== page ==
Lower limb muscle activity during gait in individuals with hearing loss
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The objective of this study was to investigate the electrical activity of lower limb muscles during gait in an able-bodied control group and in deaf individuals. Thirty male children were equally divided into a control group and a group of deaf children. A portable EMG system was used to record the activity of the bilateral tibialis anterior, gastrocnemius medialis and vastus lateralis muscles during barefoot walking with and without dual task. For EMG analysis, the average root mean square (RMS) values of the five trials were calculated and then normalized based on the peak RMS obtained by the maximum isometric voluntary contraction. MANOVA test was used for between group comparisons. The significance level was set at p < 0.05 for all analyses. The findings indicated that gait speed in children with hearing loss was smaller than that in control group. Dual task resulted in a decreased walking speed of children with hearing loss. The activities of tibialis anterior muscle in terminal stance phase (p = 0.040), medial gastrocnemius muscle in loading response and initial swing phases (p < 0.05), and vastus lateralis muscle in the terminal stance and pre swing phases (p < 0.05) were greater in deaf group. In deaf children the gait speed was reduced and the muscle activity was increased with respect to those in control group. This altered gait speed and muscle activity is suggestive of a lower mechanical efficiency of gait in deaf children.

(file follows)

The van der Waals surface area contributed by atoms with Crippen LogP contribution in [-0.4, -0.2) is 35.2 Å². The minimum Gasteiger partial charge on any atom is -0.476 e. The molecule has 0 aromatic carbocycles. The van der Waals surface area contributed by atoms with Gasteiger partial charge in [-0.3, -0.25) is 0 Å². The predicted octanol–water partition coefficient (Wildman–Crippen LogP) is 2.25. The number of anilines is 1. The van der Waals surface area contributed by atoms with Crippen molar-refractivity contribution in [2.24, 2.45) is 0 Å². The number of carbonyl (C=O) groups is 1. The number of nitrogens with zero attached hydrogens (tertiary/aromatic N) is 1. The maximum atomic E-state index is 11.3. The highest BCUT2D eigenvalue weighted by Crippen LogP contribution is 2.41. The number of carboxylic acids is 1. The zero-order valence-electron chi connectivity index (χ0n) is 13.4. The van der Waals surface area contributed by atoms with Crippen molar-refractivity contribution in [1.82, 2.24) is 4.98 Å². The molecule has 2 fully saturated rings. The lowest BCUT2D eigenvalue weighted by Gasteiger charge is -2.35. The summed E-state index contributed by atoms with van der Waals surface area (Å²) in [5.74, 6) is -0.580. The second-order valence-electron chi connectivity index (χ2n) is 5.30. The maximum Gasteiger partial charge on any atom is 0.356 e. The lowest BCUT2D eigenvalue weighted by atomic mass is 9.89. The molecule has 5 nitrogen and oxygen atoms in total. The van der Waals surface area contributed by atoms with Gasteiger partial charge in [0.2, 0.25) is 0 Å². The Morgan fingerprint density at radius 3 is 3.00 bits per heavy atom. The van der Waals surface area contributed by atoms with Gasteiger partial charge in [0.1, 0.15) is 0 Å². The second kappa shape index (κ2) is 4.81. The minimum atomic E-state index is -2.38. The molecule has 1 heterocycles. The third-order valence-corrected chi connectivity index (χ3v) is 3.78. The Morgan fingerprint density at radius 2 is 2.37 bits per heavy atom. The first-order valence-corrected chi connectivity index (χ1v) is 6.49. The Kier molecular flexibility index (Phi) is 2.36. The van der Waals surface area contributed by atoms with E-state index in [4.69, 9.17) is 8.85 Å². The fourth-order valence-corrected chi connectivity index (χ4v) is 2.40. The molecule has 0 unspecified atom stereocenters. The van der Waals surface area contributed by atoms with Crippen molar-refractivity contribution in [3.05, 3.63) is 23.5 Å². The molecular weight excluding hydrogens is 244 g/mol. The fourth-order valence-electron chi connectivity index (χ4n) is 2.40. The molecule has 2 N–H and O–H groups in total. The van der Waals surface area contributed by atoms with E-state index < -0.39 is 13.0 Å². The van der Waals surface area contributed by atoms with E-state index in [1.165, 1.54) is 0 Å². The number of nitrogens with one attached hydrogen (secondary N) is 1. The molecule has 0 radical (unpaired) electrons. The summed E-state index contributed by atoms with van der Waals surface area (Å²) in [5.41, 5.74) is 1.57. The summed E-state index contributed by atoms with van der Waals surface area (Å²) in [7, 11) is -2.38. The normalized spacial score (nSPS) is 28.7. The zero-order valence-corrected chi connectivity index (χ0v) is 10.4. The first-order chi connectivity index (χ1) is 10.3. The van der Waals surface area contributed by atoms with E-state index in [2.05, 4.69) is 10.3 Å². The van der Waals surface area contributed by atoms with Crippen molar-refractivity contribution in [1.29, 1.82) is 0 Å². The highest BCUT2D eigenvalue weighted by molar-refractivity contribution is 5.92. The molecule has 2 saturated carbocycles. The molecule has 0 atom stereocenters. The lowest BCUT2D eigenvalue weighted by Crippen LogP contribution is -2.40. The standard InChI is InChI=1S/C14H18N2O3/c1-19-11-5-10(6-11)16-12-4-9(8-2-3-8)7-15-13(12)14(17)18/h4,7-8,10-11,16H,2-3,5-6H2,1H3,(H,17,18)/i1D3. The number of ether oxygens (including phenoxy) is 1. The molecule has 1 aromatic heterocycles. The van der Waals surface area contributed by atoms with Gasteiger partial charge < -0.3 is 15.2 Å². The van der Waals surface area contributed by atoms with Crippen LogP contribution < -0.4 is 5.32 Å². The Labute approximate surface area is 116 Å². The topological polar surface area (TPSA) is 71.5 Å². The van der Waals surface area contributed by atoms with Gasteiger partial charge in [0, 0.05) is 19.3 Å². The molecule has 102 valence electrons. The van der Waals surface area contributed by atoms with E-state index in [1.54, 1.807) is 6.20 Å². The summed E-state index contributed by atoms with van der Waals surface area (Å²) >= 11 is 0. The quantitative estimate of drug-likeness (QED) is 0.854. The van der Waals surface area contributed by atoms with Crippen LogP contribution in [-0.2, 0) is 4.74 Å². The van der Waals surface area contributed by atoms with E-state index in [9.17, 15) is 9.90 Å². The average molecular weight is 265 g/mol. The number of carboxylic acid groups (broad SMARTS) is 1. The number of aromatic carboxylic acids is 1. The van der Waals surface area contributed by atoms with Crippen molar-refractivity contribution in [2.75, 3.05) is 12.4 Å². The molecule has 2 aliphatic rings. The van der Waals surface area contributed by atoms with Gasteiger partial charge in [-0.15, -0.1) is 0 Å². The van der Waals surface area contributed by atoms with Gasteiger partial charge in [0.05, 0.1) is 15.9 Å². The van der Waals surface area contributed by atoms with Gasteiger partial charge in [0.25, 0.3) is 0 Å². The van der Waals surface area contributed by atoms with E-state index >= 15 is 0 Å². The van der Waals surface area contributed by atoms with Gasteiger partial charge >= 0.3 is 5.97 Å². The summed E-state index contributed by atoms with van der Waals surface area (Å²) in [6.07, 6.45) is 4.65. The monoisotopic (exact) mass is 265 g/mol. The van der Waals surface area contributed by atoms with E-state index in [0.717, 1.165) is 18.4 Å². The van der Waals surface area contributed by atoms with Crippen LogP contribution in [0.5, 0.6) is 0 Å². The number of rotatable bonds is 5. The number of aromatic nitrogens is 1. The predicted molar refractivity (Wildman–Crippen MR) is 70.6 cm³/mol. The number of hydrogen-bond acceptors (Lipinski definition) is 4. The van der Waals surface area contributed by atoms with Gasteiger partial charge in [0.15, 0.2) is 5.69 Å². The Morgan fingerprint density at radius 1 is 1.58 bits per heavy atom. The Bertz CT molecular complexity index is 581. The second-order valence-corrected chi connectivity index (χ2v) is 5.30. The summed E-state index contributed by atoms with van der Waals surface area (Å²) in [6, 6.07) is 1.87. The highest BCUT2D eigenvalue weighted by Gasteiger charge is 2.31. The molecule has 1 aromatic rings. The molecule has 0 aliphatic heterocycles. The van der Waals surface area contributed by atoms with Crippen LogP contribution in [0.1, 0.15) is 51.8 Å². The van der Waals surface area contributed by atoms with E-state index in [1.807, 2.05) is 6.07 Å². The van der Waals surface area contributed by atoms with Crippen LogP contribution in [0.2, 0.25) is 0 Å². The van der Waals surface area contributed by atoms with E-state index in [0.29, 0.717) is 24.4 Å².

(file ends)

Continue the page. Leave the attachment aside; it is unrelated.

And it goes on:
KeywordsElectromyography Gait Dual task Deaf
The authors gratefully acknowledge the financial support for this work provided by Islamic Azad University, Hamedan Branch, Hamedan, Iran. We are grateful to Dr. Ali Gholami Mehrdad for reading and correcting the English text. We also wish to thank the honorable managing director of the Alaghbandian School in Hamedan, Mrs. Banisafar, and all of the subjects who participated in the study.
This study was funded by Islamic Azad University, Hamedan Branch, Hamedan, Iran.
Compliance with ethical standards
Conflict of interest
The authors declare that they have no conflict of interest.
All procedures performed in studies involving human participants were in accordance with the ethical standards of the institutional and/or national research committee and with the 1964 Helsinki declaration and its later amendments or comparable ethical standards.
Informed consent was obtained from all individual participants included in the study.
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